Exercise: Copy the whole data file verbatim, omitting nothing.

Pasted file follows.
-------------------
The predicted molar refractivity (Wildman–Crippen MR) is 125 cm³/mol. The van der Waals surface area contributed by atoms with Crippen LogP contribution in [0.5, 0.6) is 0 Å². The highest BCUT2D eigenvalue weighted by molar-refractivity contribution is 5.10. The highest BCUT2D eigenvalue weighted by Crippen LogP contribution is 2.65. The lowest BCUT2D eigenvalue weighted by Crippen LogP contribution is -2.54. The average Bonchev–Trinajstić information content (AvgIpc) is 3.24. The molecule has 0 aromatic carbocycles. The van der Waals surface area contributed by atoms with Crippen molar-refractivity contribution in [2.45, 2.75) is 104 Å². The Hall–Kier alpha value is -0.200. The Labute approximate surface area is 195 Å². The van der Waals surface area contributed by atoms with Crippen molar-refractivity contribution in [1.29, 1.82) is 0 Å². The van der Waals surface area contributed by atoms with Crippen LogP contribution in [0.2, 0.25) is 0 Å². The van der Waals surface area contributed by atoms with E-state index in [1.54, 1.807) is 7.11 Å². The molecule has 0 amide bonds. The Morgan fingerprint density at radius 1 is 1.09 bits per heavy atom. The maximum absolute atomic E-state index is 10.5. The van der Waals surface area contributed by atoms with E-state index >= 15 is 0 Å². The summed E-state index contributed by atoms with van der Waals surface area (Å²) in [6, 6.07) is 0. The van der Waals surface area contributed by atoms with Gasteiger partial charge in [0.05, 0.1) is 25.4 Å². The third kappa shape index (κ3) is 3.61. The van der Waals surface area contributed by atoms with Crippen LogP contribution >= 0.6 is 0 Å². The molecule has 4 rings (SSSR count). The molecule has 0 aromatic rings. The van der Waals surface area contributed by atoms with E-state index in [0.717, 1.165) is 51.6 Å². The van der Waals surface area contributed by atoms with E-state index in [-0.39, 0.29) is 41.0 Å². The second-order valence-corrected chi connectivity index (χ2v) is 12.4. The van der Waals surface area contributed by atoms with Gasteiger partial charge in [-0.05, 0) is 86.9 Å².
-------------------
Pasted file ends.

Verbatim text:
The predicted molar refractivity (Wildman–Crippen MR) is 125 cm³/mol. The van der Waals surface area contributed by atoms with Crippen LogP contribution in [0.5, 0.6) is 0 Å². The highest BCUT2D eigenvalue weighted by molar-refractivity contribution is 5.10. The highest BCUT2D eigenvalue weighted by Crippen LogP contribution is 2.65. The lowest BCUT2D eigenvalue weighted by Crippen LogP contribution is -2.54. The average Bonchev–Trinajstić information content (AvgIpc) is 3.24. The molecule has 0 aromatic carbocycles. The van der Waals surface area contributed by atoms with Crippen molar-refractivity contribution in [2.45, 2.75) is 104 Å². The Hall–Kier alpha value is -0.200. The Labute approximate surface area is 195 Å². The van der Waals surface area contributed by atoms with Crippen molar-refractivity contribution in [1.29, 1.82) is 0 Å². The van der Waals surface area contributed by atoms with Crippen LogP contribution in [0.2, 0.25) is 0 Å². The van der Waals surface area contributed by atoms with E-state index in [1.54, 1.807) is 7.11 Å². The molecule has 0 amide bonds. The Morgan fingerprint density at radius 1 is 1.09 bits per heavy atom. The maximum absolute atomic E-state index is 10.5. The van der Waals surface area contributed by atoms with E-state index >= 15 is 0 Å². The summed E-state index contributed by atoms with van der Waals surface area (Å²) in [6, 6.07) is 0. The van der Waals surface area contributed by atoms with Gasteiger partial charge in [0.05, 0.1) is 25.4 Å². The third kappa shape index (κ3) is 3.61. The van der Waals surface area contributed by atoms with Crippen LogP contribution >= 0.6 is 0 Å². The molecule has 4 rings (SSSR count). The molecule has 0 aromatic rings. The van der Waals surface area contributed by atoms with E-state index in [0.717, 1.165) is 51.6 Å². The van der Waals surface area contributed by atoms with E-state index in [-0.39, 0.29) is 41.0 Å². The second-order valence-corrected chi connectivity index (χ2v) is 12.4. The van der Waals surface area contributed by atoms with Gasteiger partial charge in [-0.05, 0) is 86.9 Å².